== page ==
hot  /  reviews  /  video  /  blogs  /  forum

 photo

Two Razer Blade laptop prototypes stolen


Nov 14
// Alex Bout
In case you don't know, the Razer Blade is Razer's (overpriced) solution to breathing new life into PC gaming. Two of these monsters were stolen from the company's Bay area R&D labs over the weekend and Razer clearly does...

Behind the scenes of Battlefield 3's graphics

Oct 25 // Alex Bout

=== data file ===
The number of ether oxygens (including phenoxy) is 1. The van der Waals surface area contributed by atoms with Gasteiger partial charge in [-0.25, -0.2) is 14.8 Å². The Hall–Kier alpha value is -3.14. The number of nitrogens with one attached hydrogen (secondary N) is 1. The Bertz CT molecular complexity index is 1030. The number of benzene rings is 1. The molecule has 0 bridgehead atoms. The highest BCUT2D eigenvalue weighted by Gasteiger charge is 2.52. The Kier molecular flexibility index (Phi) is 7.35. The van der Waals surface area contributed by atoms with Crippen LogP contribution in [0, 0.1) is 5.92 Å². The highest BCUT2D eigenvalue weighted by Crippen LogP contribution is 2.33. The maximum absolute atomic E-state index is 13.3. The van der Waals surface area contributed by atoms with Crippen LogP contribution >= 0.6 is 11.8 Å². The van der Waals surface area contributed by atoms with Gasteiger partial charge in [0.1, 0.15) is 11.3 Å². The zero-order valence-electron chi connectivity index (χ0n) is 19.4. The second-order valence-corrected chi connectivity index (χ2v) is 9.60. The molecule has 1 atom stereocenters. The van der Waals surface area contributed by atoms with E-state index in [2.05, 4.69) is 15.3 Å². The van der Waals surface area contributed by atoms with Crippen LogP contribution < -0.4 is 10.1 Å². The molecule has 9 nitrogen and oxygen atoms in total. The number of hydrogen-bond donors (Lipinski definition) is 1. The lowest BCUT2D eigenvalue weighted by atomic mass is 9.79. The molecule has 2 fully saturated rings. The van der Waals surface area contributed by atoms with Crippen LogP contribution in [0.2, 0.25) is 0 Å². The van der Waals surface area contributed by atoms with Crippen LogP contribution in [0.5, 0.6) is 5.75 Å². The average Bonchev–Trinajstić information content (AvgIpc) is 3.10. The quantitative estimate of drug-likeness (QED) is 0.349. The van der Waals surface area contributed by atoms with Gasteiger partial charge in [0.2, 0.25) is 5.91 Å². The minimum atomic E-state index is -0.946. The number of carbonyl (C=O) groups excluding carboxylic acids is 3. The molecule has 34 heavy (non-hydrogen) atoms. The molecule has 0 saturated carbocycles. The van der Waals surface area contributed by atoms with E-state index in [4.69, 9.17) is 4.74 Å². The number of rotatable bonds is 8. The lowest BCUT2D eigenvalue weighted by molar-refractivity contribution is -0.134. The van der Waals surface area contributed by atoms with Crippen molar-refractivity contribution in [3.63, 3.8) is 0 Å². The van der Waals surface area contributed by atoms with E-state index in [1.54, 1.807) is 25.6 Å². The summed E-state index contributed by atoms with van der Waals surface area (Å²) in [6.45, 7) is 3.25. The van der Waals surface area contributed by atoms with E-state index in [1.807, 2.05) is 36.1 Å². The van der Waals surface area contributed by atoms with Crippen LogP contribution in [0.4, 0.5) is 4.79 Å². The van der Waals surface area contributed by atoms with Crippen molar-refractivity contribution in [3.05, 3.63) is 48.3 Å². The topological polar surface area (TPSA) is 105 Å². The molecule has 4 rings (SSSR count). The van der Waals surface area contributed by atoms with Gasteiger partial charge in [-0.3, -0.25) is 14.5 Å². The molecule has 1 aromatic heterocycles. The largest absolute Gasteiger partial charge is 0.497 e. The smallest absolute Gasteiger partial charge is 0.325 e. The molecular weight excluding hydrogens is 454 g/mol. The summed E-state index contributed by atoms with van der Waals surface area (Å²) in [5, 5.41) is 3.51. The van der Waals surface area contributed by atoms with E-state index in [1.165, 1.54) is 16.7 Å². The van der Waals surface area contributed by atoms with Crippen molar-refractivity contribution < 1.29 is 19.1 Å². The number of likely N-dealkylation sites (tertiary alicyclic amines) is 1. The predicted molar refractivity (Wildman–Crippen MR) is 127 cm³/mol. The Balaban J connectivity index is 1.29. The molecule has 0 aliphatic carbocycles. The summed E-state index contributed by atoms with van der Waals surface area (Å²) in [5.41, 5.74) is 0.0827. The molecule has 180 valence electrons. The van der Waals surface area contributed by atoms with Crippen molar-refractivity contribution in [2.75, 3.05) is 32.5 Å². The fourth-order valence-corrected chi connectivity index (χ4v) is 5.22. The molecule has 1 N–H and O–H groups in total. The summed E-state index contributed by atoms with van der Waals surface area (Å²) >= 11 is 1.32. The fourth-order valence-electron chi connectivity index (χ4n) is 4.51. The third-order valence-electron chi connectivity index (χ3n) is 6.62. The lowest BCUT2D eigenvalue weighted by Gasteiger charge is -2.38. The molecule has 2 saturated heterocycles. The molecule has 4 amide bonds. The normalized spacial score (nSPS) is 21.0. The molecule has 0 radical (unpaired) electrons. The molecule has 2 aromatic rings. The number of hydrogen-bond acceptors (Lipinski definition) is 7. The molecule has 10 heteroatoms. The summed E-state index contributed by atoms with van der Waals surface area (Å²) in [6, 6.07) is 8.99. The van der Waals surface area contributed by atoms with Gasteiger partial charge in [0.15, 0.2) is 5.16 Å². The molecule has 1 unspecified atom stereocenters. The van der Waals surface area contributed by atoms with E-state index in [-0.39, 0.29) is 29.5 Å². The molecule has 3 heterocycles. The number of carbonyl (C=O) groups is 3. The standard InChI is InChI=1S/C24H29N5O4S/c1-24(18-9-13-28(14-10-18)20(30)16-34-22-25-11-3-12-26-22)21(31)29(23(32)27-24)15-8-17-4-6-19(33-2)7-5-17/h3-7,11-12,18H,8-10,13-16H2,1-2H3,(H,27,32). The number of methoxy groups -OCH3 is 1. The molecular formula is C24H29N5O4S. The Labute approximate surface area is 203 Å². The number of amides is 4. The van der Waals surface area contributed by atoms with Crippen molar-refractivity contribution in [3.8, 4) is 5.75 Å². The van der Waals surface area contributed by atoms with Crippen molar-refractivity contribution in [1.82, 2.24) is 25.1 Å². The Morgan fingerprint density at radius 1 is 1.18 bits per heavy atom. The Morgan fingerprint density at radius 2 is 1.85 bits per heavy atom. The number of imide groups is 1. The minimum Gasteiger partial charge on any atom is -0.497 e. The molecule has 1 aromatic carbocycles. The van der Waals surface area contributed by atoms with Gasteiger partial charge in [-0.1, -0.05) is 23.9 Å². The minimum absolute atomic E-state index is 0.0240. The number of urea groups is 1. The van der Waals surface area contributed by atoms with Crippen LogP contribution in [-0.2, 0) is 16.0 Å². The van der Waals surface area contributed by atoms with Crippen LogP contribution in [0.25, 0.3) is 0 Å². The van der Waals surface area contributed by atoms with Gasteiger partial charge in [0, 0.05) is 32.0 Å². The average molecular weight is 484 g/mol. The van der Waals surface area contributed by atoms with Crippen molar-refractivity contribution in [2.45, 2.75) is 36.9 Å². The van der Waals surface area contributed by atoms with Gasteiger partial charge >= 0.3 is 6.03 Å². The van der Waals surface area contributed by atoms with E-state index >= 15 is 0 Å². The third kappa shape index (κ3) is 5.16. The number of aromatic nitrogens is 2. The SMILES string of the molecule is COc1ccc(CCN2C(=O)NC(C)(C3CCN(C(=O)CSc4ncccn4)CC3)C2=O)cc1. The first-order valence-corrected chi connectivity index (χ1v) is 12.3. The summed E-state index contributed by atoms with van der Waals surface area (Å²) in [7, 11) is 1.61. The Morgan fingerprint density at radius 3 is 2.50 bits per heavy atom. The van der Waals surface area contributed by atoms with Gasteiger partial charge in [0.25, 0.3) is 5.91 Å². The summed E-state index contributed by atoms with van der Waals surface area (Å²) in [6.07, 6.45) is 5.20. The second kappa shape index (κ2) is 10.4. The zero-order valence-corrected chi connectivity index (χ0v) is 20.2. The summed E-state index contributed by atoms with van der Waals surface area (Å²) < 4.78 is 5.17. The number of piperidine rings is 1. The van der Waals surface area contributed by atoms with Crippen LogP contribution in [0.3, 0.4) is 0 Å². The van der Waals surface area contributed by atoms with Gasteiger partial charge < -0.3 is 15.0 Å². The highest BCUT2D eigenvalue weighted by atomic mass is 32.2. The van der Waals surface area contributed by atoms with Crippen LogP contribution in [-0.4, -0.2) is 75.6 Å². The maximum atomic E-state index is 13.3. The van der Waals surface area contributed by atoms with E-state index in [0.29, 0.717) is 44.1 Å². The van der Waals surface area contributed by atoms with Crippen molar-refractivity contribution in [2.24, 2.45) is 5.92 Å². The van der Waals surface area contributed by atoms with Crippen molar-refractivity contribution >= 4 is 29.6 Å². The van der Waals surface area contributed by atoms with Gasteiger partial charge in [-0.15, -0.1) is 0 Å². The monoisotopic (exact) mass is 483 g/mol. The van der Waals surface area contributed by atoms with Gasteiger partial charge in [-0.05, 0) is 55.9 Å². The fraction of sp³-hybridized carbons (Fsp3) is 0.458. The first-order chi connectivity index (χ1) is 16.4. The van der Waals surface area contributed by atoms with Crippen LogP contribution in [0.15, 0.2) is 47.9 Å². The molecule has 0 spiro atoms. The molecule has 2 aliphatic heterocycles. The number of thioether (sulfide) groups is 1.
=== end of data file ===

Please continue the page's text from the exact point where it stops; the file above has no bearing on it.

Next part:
Battlefield 3 uses the Frostbite 2 graphics engine (Battlefield 2: Bad Company used Frostbite 1.5), which offers pretty noticeable advances in graphics quality. Please note that Battlefield 3 does require that DirectX 11 is installed on your computer, and won’t run without it. While it will run on DX10, there will be a significant difference in graphics rendering speed, as I will go on to talk about later. My suggestion: run it on DX11. If you can’t, go buy a card that can. The Frostbite 2 engine is essentially broken up into five parts: objects, lighting, effects, terrain, and post-processing. To kick it off, Johan starts off with the object parts, which includes well ... everything. Each level has over 10,000 objects in it, which requires efficient and scalable handling as well as the ability to render the simulations in parallel with each other to take advantage of multi-core PCs. Mesh and texture streaming is something new to the Battlefield stage, which allows for more variation, better quality, reduced memory requirements, and shorter loading times. Johan then goes on to talk about the improved lighting engine in Battlefield 3, and how it has drastically improved from previous games. Out of the five engine components I mentioned earlier, I feel that the increased lighting quality plays the largest quality boost in the gameplay. Whether it’s the indoor lighting from spotlights, fires, or lens flares or outdoor with the sun; both environments are extremely well done and will hopefully not only make Battlefield 3 shine (no pun intended), but also pave the road to future games as well. DICE took the less-beaten path when it comes to how shading is handled. Instead of using forward rendering like the majority of games in circulation now, DICE decided to use deferred shading (Killzone uses deferred shading as well). While the entire process is completely different, it pretty much allows more flexibility with how the designers can handle the light sources (making them destructible, having hundreds of them, or just one giant one). While it does use quite a bit of memory, like 160MB of memory (keep in mind most GPUs these days have 1000MB of memory), the the team has alleviated this by using the fun tools in DX11. Until Johan broke down the light sources, it didn’t occur to me how much detail comes from the light sources, and I found this particularly interesting, as even indirect light made a huge difference in graphics quality. While effects are a major in all games, they play a particularly strong role in all the Battlefield games because of the explosions and such. Most of the effects consist of thousands of both big and small particles that fit and interact with the environment, which consists of playing around with the lighting angles. In previous games, you wouldn’t see shadows for smoke rising from a burning tank. With the increased effect patterns however, you can actively see shadows from both the smoke and flying debris. The days are gone when you would see a uniformly colored cloud of dust, despite its surroundings. Now, you’ll see surroundings casting shadows or lighting up the effect particles mentioned earlier. Moving onto terrains, the team faced a lot of challenges integrating huge terrains while at the same time having the same high quality the rest of the game has up close. Once again, those of you trying to run this on DX10 will be in for a disappointment. While DX10 may render the terrain on say 1,000 triangles, DX11 will render the surrounding terrain on 1,000,000 triangles allowing for an awesome increase in quality (especially noticeable in mountain areas). What exactly is post-processing? It’s more or less the final effects that show up on your field of vision. For instance, it’s the blurry screen you get when you’re dying, the other blur that happens when you’re moving, or the screen glare you get when some annoying prick decides to shine that flashlight in your eyes (yeah, I hold grudges like that), and also plays a part in not being able to see things very well if there’s a big difference in light levels (for instance, looking out from the metro into the bright light. You can’t see very well, just like you wouldn’t be able to in real life). One big thing Johan details on is the increase in ambient occlusion technologies. For low and medium settings on PC and for all console versions, they went with SSAO, which is a super cheap AO effect. It has no extra memory cost, and is very fast. For high and ultra settings however, they went with HBAO. While they had this technology in BF2, they have vastly improved it. You can see pretty clearly that it darkens parts, while keeps others bright as they should be, and adds even more detail to the picture. To close up the fourth part of the video, Johan breaks down a construction of a scene from the ground up, quite literally. Starting from the terrain and slowly adding everything in, you can actively see how Battlefield 3 goes from looking kind of dull to a beautiful game. At the final section of the video series, Johan takes a quick overview of what kind of system you’ll need to play Battlefield 3 on its various settings (taken directly from the video): LOW = lowest possible Similar visuals to consoles, lots of stuff disabled Still contains the essential visuals to not be unfair to multiplayer Minimum: Geforce 8800 GT 512 MB RAM MEDIUM = good performance Most important visual features enabled HIGH = what the game is designed for All major features on except for MSAA (if you have DX11 card) Recommended: Geforce 560 TI or better ULTRA = highest possible Intended primarily for multi-GPU machines for 60+ FPS As you can see, ultra is not for the faint of heart, system-wise. Unless you have a pretty kick-ass machine, don't think you're going to be able to pull off ultra without a hitch. For all you AMD fans out there, I suggest the Radeon HD 4770 for the minimum spec requirement and the Radeon HD 6950 for the high spec recommendation. Battlefield 3 comes with a few nifty tools for those of us who benchmark and track our performance with various games, with an in-game console (accessible through pressing TAB), a built-in FPS meter (Render.DrawFPS 1 in the console), and a performance overlay that shows CPU/GPU graph over time (Render.PerfOverlayVisible 1 in the console). Personally, I really enjoy this feature, as it will make my life quite easier. Wrapping it up, Johan briefly covers the 3D Vision capabilities of Battlefield 3. I don't know how many of you game in 3D, but it's pretty sweet, albeit a little tiring on the eyes. Sadly, while Battlefield 3 does not have 3D Vision support upon release, we expect EA to add 3D support in the upcoming patch. Also, check out NVIDIA'S latest GeForce 285.62 drivers here. These drivers are compatible with and support 3D Vision for Battlefield 3.